look back at Minehead, Ruth's coast walkingThe sun is shining and it’s a perfect day for walking, cool because of the strong breeze from the west. Luckily this means the wind is behind me, pushing me along.

Did I mention the beautiful flowers? Wonderful.
 coast path Minehead to Dunster, Ruth walking the Somerset Coast Path
After a mile I come to a place – Dunster Beach. More signs. Private property. Is this sign really necessary? Of course the chalet’s are private, but this is a public footpath along the foreshore. Why not have signs saying ‘Welcome to Dunster Beach’?
Dunster, Ruth walking the Somerset Coast Path
Below a bank of rocks, the beach seems cleaner than further along in Minehead. Less like mud. More like sand.  I am standing, buffeted by the breeze, admiring the view, when I hear wild shrieking.
Dunster Beach, empty sand, Ruth on Somerset Coast Path
A few seconds later, a horde of young children appear from somewhere inland, and beginning clambering over the rocks towards the beach. They look so cute, kitted out in sun hats and each with their own backpack. And they are all very, very excited.
Dunster Beach, children, Ruth on Somerset Coast Path
I head out across the sands, and walk along the wide stretch of Dunster beach. From the shore, the holiday huts peer out at me.
beach huts along Dunster Beach, Ruth walking the Somerset Coast Path
The sand is soft and hard going in places, but I enjoy being on a beach again. I pass a couple of walkers. Apart from the children – and a few people sitting near their cars in the car park – the place seems deserted.
walkers on Dunster Beach, Ruth on North Somerset coast path
I stop at the car park, hoping to find a café or ice-cream kiosk. But there is nothing here. So I sit on a bench and eat a snack. A lady with a little girl in tow comes up to me. Have I seen a group of small children anywhere? She’s received an urgent mobile phone message – her granddaughter is cold in the wind and she’s brought her a warm jacket.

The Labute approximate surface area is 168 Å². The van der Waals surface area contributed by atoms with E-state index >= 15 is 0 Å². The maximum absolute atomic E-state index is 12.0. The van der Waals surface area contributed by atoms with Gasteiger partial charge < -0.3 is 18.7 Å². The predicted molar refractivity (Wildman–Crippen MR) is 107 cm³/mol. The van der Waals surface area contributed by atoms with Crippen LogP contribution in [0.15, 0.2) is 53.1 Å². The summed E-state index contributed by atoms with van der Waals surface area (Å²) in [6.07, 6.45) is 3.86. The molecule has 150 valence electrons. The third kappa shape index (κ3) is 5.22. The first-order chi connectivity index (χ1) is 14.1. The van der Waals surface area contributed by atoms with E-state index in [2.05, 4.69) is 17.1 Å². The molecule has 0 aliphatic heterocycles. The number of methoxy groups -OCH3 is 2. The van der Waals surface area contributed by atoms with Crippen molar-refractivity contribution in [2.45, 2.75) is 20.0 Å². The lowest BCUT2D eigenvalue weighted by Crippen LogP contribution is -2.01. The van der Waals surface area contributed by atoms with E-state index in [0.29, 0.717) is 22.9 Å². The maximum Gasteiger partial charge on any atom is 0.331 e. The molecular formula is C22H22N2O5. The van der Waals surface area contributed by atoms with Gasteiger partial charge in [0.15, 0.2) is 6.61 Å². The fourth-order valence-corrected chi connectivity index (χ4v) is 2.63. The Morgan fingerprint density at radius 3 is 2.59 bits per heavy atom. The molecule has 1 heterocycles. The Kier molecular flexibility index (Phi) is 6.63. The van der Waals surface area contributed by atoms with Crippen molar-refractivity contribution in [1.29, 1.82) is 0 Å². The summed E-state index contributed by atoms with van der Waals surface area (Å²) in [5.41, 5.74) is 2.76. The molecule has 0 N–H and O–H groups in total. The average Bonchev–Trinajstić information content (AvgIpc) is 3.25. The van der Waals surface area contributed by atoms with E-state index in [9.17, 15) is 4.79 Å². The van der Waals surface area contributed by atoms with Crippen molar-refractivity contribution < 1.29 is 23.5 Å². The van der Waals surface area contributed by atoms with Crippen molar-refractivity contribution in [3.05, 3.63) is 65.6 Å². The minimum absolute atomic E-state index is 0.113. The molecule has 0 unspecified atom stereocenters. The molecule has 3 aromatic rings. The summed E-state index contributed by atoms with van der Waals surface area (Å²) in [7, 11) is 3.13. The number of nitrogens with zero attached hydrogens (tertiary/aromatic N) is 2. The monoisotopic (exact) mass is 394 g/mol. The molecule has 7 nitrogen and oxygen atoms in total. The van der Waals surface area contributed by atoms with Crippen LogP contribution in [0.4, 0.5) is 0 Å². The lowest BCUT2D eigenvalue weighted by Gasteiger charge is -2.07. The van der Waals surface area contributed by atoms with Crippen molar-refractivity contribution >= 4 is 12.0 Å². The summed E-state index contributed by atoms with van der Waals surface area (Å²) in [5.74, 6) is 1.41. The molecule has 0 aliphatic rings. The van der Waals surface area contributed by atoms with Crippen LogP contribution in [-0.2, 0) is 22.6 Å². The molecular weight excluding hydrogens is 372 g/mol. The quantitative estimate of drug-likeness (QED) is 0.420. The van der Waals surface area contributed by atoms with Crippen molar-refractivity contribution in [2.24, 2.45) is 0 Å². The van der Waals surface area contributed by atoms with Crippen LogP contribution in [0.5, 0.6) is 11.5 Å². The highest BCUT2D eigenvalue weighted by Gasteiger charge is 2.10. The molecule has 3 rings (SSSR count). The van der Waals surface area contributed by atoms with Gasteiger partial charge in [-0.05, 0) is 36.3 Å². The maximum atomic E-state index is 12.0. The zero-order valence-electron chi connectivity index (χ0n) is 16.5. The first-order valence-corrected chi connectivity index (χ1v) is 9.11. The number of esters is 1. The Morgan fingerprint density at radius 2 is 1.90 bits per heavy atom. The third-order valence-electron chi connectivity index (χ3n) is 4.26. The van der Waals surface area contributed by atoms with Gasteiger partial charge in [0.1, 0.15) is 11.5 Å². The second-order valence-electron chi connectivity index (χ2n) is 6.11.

Yes, I point up the beach. They are about a mile away, at the end of the row of chalets. She sighs and sets off to find the party.
rescue mission, Dunster Beach, Ruth walking around the coast, Somerset
I watch them go, battling against the wind, and am glad to be walking in the opposite direction with the wind behind me. Onwards.

[walk continued in next post…]

I may have been unduly harsh in my criticism of Minehead’s coastal aspect. And, with Exmoor on its doorstep and the coastal paths passing through it, the place has a lot to offer walkers. But it could do better and really needs to try harder if it wants to successfully promote itself.

In the spirit of positivity, here are my top four suggestions for improvement.

  1. Jubilee Garden is an important focal point of the Minehead esplanade. Get rid of the failed clock-project sign. Advertise the beginning of the South West Coast Path at this point.
  2. The esplanade should be the focal point for holidaymakers, and it needs some cheerful, attractive cafes to brighten up the place. Tea shops that are closed – or only open for very limited hours – don’t really deserve to survive and make the place feel like a dead-zone.
  3. Two important footpaths meet here. They need to be better advertised and the local signage should be more welcoming. I would even consider moving the magnificent SWCP sculpture to Jubilee Gardens – it’s semi-hidden along the quay.
  4. And for goodness sake, tidy up the gardens at Culver Cliff. A wild-flower meadow is a great idea. But why scythe it down at the beginning of July? And while you’re at it, you must get rid of the weeds that obscure the sea view. The seats are pretty pointless when all you can see are nettles and thistles.

About Ruth Livingstone

Walker, writer, photographer, blogger, doctor, woman, etc.
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17 Responses to 150a Minehead to Dunster

  1. Wingclipped says:

    Upside down milking machine – love it!

  2. Helena says:

    Culver Cliff gardens – totally agree! Even in May the weeds were depressing and made it seem like the kind of place you would get lurkers in the bushes, not a place you’d want to linger.

    • Glad it wasn’t just me – I too felt rather uneasy walking through that ‘garden’. I do like the idea of a natural meadow, but it shouldn’t be an excuse for laziness. It needs looking after.

  3. Hello Ruth.
    I did this walk on the 29th August (Minehead to Watchet). Congratulations on finishing the SWCP, I still have over half of it to go on my sporadic random coastal walks!
    Anyway, the Minehead Butlins reminded me of Bognor Regis, I wonder if Skeggy is the same?